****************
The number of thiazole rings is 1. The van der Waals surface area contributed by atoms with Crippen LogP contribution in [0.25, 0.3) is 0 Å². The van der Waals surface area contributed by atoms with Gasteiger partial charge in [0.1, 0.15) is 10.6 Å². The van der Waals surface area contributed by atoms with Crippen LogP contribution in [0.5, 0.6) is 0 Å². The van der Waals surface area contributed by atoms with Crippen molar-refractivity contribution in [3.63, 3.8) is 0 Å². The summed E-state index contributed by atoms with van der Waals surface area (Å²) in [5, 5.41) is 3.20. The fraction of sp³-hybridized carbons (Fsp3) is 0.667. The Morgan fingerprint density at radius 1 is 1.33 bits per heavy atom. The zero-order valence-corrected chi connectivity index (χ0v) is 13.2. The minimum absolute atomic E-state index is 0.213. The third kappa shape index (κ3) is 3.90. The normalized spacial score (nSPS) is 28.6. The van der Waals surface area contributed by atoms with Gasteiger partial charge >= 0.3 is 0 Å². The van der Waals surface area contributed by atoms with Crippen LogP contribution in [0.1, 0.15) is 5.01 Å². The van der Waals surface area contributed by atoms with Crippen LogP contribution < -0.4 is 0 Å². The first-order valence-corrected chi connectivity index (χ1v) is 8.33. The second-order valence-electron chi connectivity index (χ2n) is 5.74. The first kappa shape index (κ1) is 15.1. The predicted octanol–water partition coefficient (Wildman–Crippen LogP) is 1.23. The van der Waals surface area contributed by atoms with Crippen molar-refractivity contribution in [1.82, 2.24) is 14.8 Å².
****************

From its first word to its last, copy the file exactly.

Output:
The number of thiazole rings is 1. The van der Waals surface area contributed by atoms with Crippen LogP contribution in [0.25, 0.3) is 0 Å². The van der Waals surface area contributed by atoms with Gasteiger partial charge in [0.1, 0.15) is 10.6 Å². The van der Waals surface area contributed by atoms with Crippen LogP contribution in [0.5, 0.6) is 0 Å². The van der Waals surface area contributed by atoms with Crippen molar-refractivity contribution in [3.63, 3.8) is 0 Å². The summed E-state index contributed by atoms with van der Waals surface area (Å²) in [5, 5.41) is 3.20. The fraction of sp³-hybridized carbons (Fsp3) is 0.667. The Morgan fingerprint density at radius 1 is 1.33 bits per heavy atom. The zero-order valence-corrected chi connectivity index (χ0v) is 13.2. The minimum absolute atomic E-state index is 0.213. The third kappa shape index (κ3) is 3.90. The normalized spacial score (nSPS) is 28.6. The van der Waals surface area contributed by atoms with Gasteiger partial charge >= 0.3 is 0 Å². The van der Waals surface area contributed by atoms with Crippen LogP contribution in [0.1, 0.15) is 5.01 Å². The van der Waals surface area contributed by atoms with Crippen LogP contribution < -0.4 is 0 Å². The first-order valence-corrected chi connectivity index (χ1v) is 8.33. The second-order valence-electron chi connectivity index (χ2n) is 5.74. The first kappa shape index (κ1) is 15.1. The predicted octanol–water partition coefficient (Wildman–Crippen LogP) is 1.23. The van der Waals surface area contributed by atoms with Crippen molar-refractivity contribution in [1.82, 2.24) is 14.8 Å².